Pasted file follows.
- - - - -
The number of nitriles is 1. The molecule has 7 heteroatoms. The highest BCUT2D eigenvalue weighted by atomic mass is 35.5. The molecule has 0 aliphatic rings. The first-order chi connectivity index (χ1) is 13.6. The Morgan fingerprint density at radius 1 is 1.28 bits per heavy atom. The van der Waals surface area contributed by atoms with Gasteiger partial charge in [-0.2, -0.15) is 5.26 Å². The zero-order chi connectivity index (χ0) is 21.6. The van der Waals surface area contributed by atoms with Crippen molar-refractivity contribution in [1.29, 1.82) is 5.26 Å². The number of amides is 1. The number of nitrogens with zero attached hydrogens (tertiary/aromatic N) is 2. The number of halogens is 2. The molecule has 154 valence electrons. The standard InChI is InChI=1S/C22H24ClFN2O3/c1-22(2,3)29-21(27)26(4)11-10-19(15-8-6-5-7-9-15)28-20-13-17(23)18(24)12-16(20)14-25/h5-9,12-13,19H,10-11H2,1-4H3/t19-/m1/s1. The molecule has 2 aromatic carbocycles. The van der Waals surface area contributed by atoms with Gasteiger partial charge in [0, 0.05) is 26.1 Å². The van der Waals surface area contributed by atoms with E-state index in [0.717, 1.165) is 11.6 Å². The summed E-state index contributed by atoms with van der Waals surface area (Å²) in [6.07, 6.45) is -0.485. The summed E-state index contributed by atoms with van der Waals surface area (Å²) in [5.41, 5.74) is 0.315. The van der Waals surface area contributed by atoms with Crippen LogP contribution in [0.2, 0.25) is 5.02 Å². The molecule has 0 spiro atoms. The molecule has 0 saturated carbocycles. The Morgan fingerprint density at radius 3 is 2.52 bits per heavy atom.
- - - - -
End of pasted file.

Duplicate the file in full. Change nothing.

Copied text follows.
The number of nitriles is 1. The molecule has 7 heteroatoms. The highest BCUT2D eigenvalue weighted by atomic mass is 35.5. The molecule has 0 aliphatic rings. The first-order chi connectivity index (χ1) is 13.6. The Morgan fingerprint density at radius 1 is 1.28 bits per heavy atom. The van der Waals surface area contributed by atoms with Gasteiger partial charge in [-0.2, -0.15) is 5.26 Å². The zero-order chi connectivity index (χ0) is 21.6. The van der Waals surface area contributed by atoms with Crippen molar-refractivity contribution in [1.29, 1.82) is 5.26 Å². The number of amides is 1. The number of nitrogens with zero attached hydrogens (tertiary/aromatic N) is 2. The number of halogens is 2. The molecule has 154 valence electrons. The standard InChI is InChI=1S/C22H24ClFN2O3/c1-22(2,3)29-21(27)26(4)11-10-19(15-8-6-5-7-9-15)28-20-13-17(23)18(24)12-16(20)14-25/h5-9,12-13,19H,10-11H2,1-4H3/t19-/m1/s1. The molecule has 2 aromatic carbocycles. The van der Waals surface area contributed by atoms with Gasteiger partial charge in [0, 0.05) is 26.1 Å². The van der Waals surface area contributed by atoms with E-state index in [0.717, 1.165) is 11.6 Å². The summed E-state index contributed by atoms with van der Waals surface area (Å²) in [6.07, 6.45) is -0.485. The summed E-state index contributed by atoms with van der Waals surface area (Å²) in [5.41, 5.74) is 0.315. The van der Waals surface area contributed by atoms with Crippen LogP contribution in [0.2, 0.25) is 5.02 Å². The molecule has 0 spiro atoms. The molecule has 0 saturated carbocycles. The Morgan fingerprint density at radius 3 is 2.52 bits per heavy atom.